I first developed my slapdash ways as teen rebellion when my mom was teaching me to sew. One of the things she insisted on that I absolutely loathed was that I had to finish all the edges. To this day, my mother does not own a serger as she fears the threading. So all those edges were finished with zigzagging. Zigzagging takes forever and is ugly to boot. So in my rebellion, when I sewed unsupervised I did NOT finish my edges. It was liberating.
I actually never had a garment fall apart, surprisingly, but at some point in my later teen years I came around to my mom's side and started finishing all edges, a habit that persists to this day--though I now blessedly have a serger. I might even go overboard in finishing my edges. I know that many people don't finish edges that are protected by lining but I do: both the fashion fabric and the lining have every edge serged. Unless I am doing a very narrow hem, the enclosed edge of the hem is serged. Every.edge.
You can imagine my annoyance, then, when after the sticky of some mango sticky rice I purchased a street fair leaked all over my backpack and I put it in the wash I pulled it out of the washing machine looking like this. Argh! Because the edges of the pocket bag had not been finished, they just disintegrated beyond the stitching line in the wash.
I was especially annoyed because only a couple weeks earlier I had finally gotten around to fixing the bottom. It had a rip in it from law school (let us note that I graduated from law school 10 years ago last month), from carrying sharp-edged binders in the same place and same way. The hole had finally gotten to the size where things were going to fall out of it. I cut a double layer of rectangles in the heaviest fabric I could find in stash, a linen(ish) tablecloth purchased at a thrift store several years ago. I stacked the rectangles and attached them to the seam allowances on the inside so the weight would be supported on the already proven seams rather than the hole-y bottom. Then I stitched around the hole to secure it to the fabric. Voila! Good as new.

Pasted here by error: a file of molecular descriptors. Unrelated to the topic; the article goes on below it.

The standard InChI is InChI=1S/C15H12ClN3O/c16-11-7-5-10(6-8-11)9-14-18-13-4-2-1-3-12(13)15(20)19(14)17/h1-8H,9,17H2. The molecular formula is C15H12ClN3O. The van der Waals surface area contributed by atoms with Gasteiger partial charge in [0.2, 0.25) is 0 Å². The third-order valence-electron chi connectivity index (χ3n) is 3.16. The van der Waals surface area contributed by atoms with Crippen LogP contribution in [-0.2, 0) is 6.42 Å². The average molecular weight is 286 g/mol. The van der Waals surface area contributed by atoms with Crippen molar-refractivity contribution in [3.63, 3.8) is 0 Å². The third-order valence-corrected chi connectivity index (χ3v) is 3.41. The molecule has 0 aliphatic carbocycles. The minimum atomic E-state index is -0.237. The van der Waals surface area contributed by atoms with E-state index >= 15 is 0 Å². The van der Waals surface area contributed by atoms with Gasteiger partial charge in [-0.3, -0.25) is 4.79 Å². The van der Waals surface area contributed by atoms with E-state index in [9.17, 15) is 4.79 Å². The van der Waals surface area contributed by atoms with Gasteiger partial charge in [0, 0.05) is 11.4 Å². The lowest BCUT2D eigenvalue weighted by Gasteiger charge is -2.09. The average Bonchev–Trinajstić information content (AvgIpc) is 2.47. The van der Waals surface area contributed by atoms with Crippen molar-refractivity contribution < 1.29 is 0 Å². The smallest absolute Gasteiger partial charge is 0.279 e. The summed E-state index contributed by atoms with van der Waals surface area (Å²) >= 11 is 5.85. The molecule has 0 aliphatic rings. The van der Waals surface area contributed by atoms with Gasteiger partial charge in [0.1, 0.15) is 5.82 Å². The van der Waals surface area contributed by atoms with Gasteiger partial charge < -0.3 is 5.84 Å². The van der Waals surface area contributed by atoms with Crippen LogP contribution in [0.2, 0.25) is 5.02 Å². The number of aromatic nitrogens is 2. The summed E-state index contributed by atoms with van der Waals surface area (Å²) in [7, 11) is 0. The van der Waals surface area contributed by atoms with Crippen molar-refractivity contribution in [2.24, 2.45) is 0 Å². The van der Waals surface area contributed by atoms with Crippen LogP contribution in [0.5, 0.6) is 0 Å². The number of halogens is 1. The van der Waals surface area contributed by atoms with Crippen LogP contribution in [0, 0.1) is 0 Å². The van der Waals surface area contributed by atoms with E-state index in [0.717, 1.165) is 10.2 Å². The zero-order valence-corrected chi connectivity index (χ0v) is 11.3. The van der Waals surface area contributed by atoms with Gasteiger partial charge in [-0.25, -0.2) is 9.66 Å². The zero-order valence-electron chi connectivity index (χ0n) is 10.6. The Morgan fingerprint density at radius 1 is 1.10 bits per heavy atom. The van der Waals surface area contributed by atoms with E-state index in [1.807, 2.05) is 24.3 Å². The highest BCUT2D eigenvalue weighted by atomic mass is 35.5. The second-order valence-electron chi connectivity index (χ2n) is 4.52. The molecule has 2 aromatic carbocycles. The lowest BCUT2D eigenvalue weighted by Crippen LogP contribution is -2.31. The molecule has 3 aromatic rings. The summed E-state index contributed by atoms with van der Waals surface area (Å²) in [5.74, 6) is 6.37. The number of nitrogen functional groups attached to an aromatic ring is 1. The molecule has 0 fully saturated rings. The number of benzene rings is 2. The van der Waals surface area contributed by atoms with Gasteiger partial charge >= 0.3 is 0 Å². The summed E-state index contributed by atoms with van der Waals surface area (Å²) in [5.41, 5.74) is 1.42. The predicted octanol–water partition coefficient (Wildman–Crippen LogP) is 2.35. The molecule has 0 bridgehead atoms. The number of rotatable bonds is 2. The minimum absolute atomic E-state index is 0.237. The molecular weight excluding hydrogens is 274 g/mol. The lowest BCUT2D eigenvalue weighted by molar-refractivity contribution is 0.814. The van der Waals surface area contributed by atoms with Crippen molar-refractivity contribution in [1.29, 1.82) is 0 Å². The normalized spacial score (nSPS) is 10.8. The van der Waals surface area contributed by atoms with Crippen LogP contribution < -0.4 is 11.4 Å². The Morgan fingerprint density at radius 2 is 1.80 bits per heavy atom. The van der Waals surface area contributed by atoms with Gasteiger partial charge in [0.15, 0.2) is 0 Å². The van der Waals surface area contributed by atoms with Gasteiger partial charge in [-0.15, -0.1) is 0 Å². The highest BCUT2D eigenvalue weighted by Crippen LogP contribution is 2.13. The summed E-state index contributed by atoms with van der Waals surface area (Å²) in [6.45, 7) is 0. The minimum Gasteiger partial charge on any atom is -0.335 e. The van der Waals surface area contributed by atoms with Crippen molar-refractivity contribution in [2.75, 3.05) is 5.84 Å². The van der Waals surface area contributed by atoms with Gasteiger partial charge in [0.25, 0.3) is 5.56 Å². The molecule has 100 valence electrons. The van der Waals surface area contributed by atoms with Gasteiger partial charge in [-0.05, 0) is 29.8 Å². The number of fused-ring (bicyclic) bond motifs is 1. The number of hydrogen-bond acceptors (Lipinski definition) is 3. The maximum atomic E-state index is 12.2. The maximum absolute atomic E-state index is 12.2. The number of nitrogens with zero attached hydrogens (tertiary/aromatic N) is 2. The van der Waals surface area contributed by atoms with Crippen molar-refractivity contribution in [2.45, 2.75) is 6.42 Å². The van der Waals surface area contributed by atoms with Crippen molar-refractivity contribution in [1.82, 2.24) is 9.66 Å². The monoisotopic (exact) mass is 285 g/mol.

Some might say I should have taken this as a sign to just get a new backpack, and I was tempted. This is not my every day backpack, a black affair that is more "professional" (lol). I commute on foot or by bike, grant me the backpack. But I use this backpack weekly for grocery shopping and other schlepping. It would be a justifiable purchase.
Nowadays, backpacks--like iPods--are available in a variety of colors to express your personality (I mean, so cute, right?). Back in the dinosaur age when I went to college, backpacks were like Model Ts: you could have any color you wanted, so long as it was forest green. (They might have also had black, but I'm pretty sure that is the extent of the choices available.)
This is actually not the first iteration of this backpack. Jansports have a lifetime guarantee, and I actually ripped an identical hole in the bottom of another backpack with the same binders in law school. I believe the original backpack was purchased for college. In law school I was too poor to buy a new backpack, so I used the lifetime guarantee to send old ripped backpack to Jansport (after trying unsuccessfully to fix it myself) and they sent me this one in return, basically the same as the old one, in the same forest green color.
I thought for a while about how it would be fun to have a cute backpack instead of a dinosaur-age non-self-expressing forest green one, but damn it, this backpack is perfectly good (other than the ripped bottom and shredded front pocket). The materials and workmanship (other than failing to finish seam allowances) are still in perfect condition--which is why Jansport offers a lifetime guarantee!
So I bit the bullet and took a couple of hours to fix the shredded pocket and zigzag every last exposed edge in the entire backpack. For the pocket, I first trimmed off all the shreds, then zigzagged the edges. Then I sewed the pocket edge back onto the backpack, approximately following the still-extant original stitching line. You can see in the lower right how much seam allowance was originally used for this operation--I lost nearly an inch in the shredding incident. It took time and patience but wasn't difficult.
And now it's as good as new! Or close enough for my taste. I am sure someday something irreparable will happen to the old forest green dinosaur and I will replace it with something self-expressing in the turquoise or floral family. But the old forest green dinosaur has lived to see another day, and will cart home groceries for years to come.
Consider this your PSA, when you find yourself mind-numbingly bored while finishing your seam allowances: Yes, it really does make a difference!
Should I or Shouldn’t I? Europe Questions.
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